Sinking of the Athenia
On the day of September 3rd 1939, the British passenger ship Athenia was torpedoed without warning by the U-30.
U-30's captain had mistaken the the ship for an armed merchant cruiser, 1306 people survived the attack while 112 others fell
casualty to the attack. The Athenia was the first ship to be sunk by a U-boat in WWII.
Attack on Scapa Flow
Captain Gunther Prien was one of the youngest and most determined sailors of the Kriegsmarine, when Grossadimral Karl
Donitz asked him to attempt an attack on Scapa Flow, the British naval base near Scotland, Gunther Prien
accepted the mission with enthousiasm. With his boat the U-47 (type VIIB), he slipped past the obstacles layed by the
Allies in the treatcherous passages of the Orkney Islands and entered Scapa. There, he sank the HMS
Royal Oak and damaged the Pegasus. This was one of the most daring U-boat attempts made in the
On September 14th, 1939, the type IX U-boat U-39 under command of Gerhard Glattes sighted the British aircraft carrier
HMS Ark Royal. Glattes ordered a series of 3 torpedoes to be fired. Unfortunately, all the torpedoes
failed to score a hit. The Ark Royal counter attacked by dropping depth charges into the water. Moments
later, the U-39, severely stricken under the force of the charges, surfaced and its crews were taken captive.
This was the first U-boat loss of the war. After this incident, the problems caused by faulty torpedoes became
As mentionned above, Gunther Prien's U-47 was one boat that knew enormous success after its raid on the English port
in Scapa Flow. However, all successes can come to an end. On March 7th 1941, two years after its successful raid,
the U-47 along with its captain and crew, left port hoping for another successful patrol.... the boat never returned.
Grossadmiral Donitz, shocked at the fact that one of his best boats is lost, was afraid to deliver the news to other U-boat
crews, fearing that their morale might become worn down. It was later believed that the U-47 was sunk by depth charges
by British Destroyer HMS Wolverine, but the theory was proven wrong when the Wolverine was actually
attacking another U-boat. So what has come of the U-47? Some possible theories include the boat being sunk
by its own torpedo, or depth charges from other Allied vessels. Who knows, the boat's hull might still be lying somewhere
on the sea floor today...
Paukenschlag, the sound of Drumbeats.
Before the month of December 1941, U-boats were not allowed to attack American ships to avoid tensions between the two
sides. After the Japanese struck on Pearl Harbor, the Germans themselves were surprised about the attack, this all changed
after Germany declared war on the US on December 11th. Admiral Donitz asked Hitler if he could retrieve several U-boats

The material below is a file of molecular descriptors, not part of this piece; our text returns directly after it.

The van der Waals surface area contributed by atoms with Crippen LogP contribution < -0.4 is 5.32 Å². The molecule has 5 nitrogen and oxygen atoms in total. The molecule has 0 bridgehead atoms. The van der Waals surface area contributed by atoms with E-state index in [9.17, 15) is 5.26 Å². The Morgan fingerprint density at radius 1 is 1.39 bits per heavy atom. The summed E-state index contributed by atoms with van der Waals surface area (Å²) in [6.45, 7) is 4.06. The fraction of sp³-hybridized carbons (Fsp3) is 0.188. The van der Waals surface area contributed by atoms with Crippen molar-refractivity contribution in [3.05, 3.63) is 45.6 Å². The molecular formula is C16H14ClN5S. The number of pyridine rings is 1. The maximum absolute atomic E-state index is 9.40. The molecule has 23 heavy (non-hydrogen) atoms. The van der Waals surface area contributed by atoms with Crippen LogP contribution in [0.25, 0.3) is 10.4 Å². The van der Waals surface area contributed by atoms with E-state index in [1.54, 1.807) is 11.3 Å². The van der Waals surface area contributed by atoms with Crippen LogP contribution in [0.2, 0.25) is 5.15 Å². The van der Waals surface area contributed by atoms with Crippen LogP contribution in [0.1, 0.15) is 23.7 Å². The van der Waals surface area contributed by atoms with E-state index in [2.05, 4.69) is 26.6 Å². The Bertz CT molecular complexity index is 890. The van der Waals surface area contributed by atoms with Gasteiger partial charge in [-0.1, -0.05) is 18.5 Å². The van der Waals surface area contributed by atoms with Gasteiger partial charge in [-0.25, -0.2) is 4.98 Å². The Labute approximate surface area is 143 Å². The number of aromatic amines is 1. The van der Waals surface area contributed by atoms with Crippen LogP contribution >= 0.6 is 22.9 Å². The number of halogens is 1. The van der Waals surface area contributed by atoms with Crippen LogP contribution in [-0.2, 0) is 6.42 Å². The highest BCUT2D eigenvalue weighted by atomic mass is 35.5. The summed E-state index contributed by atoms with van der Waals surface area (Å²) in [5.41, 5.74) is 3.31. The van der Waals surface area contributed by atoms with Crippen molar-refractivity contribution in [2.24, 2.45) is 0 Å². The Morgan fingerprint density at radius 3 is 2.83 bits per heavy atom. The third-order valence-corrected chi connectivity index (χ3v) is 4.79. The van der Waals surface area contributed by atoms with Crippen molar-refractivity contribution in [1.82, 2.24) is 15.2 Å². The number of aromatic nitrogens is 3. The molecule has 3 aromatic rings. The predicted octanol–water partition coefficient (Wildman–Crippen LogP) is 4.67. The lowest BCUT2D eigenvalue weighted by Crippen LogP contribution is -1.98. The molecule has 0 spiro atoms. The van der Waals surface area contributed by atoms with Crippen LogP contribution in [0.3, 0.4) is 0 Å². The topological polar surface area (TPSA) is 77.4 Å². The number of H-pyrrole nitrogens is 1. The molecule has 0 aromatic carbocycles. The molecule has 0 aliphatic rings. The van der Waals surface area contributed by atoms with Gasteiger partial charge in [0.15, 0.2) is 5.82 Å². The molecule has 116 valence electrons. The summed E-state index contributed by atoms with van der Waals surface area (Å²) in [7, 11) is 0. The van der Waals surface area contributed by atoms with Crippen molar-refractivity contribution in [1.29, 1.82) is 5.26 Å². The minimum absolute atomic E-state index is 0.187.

in the Mediterranean to form an assault on the west, his permission was not consented however, as the Furher would not allow
any dimunition of the forces in the Mediterranean and Gilbatar area. Due to these restrictions, the admiral only had xis
U-boats that were able to carry out this operation, since many of the Type VII U-boats could not carry enough fuel storage
to make it to the American coast and come back, the view was turned over to the new Type IX U-boats that were now ready to
launch. Since the Americans were mostly occupied with the war in the Pacific, not much attention were given to the attacks
on the eastern seaboard. Thus, as one can imagine, poor defense method resulted in numerous sinkings of merchant ships
along the coast. For new U-boat commanders who wanted to score a hit against merchant shipping, they wished
to engage in battles on the American coast where defenses were poor and minimal and where almost every U-boat
commander had a chance at enemy shipping without being chased back.
As the U-boat war against America continued, the British were persevering the Amercians to use the convoy system for
their outbound ships instead of using patrols along the coast, which were unsuccessful against the U-boats. The convoy
system eventually proved to be successful even though some American destroyers and frigates were aging and not really technologically
advanced as many British escorts at the time. Another change was the nights of blackouts along eastern coastal cities,
as bright city lights actually helped U-boat commanders in identifying and attacking merchant shipping in good visibility.
With the help of additional escorts promised by president Roosevelt, U-boat sinkings eventually began to increase and merchant
sinkings were decreased. Forced by the uneventful circumstances, Donitz eventually withdrew the rest of his Paukenshlag
U-boats from AMerican waters.
This success over the U-boats is one of the facts that contributed to the Allied victory in the Battle of the Atlantic.
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